Leaving a city after living there for a few years can be as hard as ending a relationship. And, increasingly, people are moving from one city to another simply because they’ve fallen out of love with one place or in love with another. Peter Schimke explains why his recent break-up with Amsterdam was not as easy as simply packing up and moving on.
Until this summer I was living in a beautiful apartment with two balconies in Amsterdam – now I live in Madrid. I had desired a change and I made it happen. But doing something you want to do is not always easy.
After four years in Amsterdam I have had it, I thought. I had this feeling several times over the years, but always fell back in love with the city. Every time I grew tired of the Amsterdam, it didn’t take long until my feelings changed again. Cycling through this 17th century open-air museum, one can’t help it but feel fascinated and illuminated by this cheer beauty. Cars stopping for you, passing canal after another and crossing at least two parks no matter where you go – the city is quite comfortable.
This time though, I was certain and determined to find a new country, a new city and a new home. I began to create scenarios for many different cities. Being honest though, I have to say that those scenarios were all idealised and romanticised. Back then, I didn’t quite understand why I created images of cities with unmatchable charm and sheer, visual splendour. But the truth is that I was spoiled over four years – that’s why. Unconsciously, I had to generate a visual image of another city for myself in order to compare it to Amsterdam. I needed to make myself believe that my future home would be just as stunning. Sure, many other cities have big monuments and grand squares, but there is always traffic and everything is just too far from everything ele. Who can really afford to live in the centre of Rome or Paris?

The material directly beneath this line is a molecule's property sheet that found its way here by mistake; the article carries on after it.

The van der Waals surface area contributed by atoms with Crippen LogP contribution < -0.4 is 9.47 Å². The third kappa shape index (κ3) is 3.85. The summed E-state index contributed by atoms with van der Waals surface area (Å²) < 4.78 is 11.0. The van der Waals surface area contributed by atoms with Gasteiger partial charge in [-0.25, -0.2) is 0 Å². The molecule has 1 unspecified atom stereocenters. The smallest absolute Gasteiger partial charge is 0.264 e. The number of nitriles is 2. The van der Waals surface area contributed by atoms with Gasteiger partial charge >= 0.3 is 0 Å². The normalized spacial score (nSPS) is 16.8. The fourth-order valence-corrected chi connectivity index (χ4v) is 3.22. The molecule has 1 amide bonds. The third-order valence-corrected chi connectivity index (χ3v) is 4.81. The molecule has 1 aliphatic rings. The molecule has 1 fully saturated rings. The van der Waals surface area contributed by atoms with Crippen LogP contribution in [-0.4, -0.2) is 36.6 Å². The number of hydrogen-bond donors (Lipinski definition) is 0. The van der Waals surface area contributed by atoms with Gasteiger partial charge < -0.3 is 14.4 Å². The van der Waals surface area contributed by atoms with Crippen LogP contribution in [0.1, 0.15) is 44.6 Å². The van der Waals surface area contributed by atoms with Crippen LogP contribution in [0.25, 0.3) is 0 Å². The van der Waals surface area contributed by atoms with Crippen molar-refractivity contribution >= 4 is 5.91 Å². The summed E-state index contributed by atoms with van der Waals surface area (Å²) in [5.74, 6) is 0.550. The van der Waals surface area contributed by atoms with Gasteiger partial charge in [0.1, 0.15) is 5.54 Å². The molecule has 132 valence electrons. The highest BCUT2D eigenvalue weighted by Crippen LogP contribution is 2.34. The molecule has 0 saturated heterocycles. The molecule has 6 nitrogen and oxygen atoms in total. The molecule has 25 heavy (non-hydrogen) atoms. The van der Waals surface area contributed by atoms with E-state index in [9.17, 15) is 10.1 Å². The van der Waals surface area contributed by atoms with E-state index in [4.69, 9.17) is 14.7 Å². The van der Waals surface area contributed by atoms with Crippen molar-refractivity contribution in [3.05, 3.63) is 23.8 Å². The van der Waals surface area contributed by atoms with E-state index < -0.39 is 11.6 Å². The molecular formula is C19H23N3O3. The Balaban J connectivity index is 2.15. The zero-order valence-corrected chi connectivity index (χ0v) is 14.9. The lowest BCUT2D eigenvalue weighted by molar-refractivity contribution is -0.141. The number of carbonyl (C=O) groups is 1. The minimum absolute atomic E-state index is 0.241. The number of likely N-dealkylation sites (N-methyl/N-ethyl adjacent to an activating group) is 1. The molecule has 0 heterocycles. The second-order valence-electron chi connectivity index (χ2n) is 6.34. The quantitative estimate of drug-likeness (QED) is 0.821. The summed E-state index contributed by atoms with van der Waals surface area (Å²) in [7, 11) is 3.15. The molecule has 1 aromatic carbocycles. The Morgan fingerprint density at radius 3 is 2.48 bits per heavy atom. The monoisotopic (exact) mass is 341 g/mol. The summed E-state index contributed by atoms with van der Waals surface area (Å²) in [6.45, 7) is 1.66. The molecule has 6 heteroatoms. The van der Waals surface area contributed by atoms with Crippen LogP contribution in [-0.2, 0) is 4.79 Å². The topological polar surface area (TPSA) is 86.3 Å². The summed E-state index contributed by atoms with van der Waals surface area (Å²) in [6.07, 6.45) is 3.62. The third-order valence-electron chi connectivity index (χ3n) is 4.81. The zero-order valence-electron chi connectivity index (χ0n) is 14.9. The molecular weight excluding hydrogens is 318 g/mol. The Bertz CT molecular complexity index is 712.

Actually, I was in quite a comfortable position. I had neither pressure nor a time limit to decide whatever and wherever I wanted. I tried to finish off everything that had to do with Amsterdam. I knew that if I left some loose ends hanging, I would have to come back, or would still be attached to the city in some respect. One of the last errands on my list was to deregister myself at the city council. Everything had worked out fine – except the lady behind the counter almost didn’t let me deregister. It was as if the city didn’t want me to leave. She demanded a new address from me and said, “No deregistering without having a new address.” I didn’t have a new address, as I was going to be travelling for two months.
Well, it wasn’t such a big deal; after a while, we came to an agreement. But there was another incident: the evening before I was meant to leave, I had already brought some bags of clothes into the car in front of the house. It was nothing important or valuable. Over a period of four years in Amsterdam, I never had my bike stolen or even lost my keys, but of course that night someone broke into the car and stole a bag of my clothes. Amsterdam didn’t allow me to have a last relaxing morning, enjoying a coffee on my balcony. This realisation wasn’t an immediate reaction but some time later, the thought came to me. Trying to make sense of it, I wondered if this was yet another attempt of the city to keep me close. Perhaps, as the city council had no choice but to let me deregister, Amsterdam simply wanted to hang on to some of my clothes.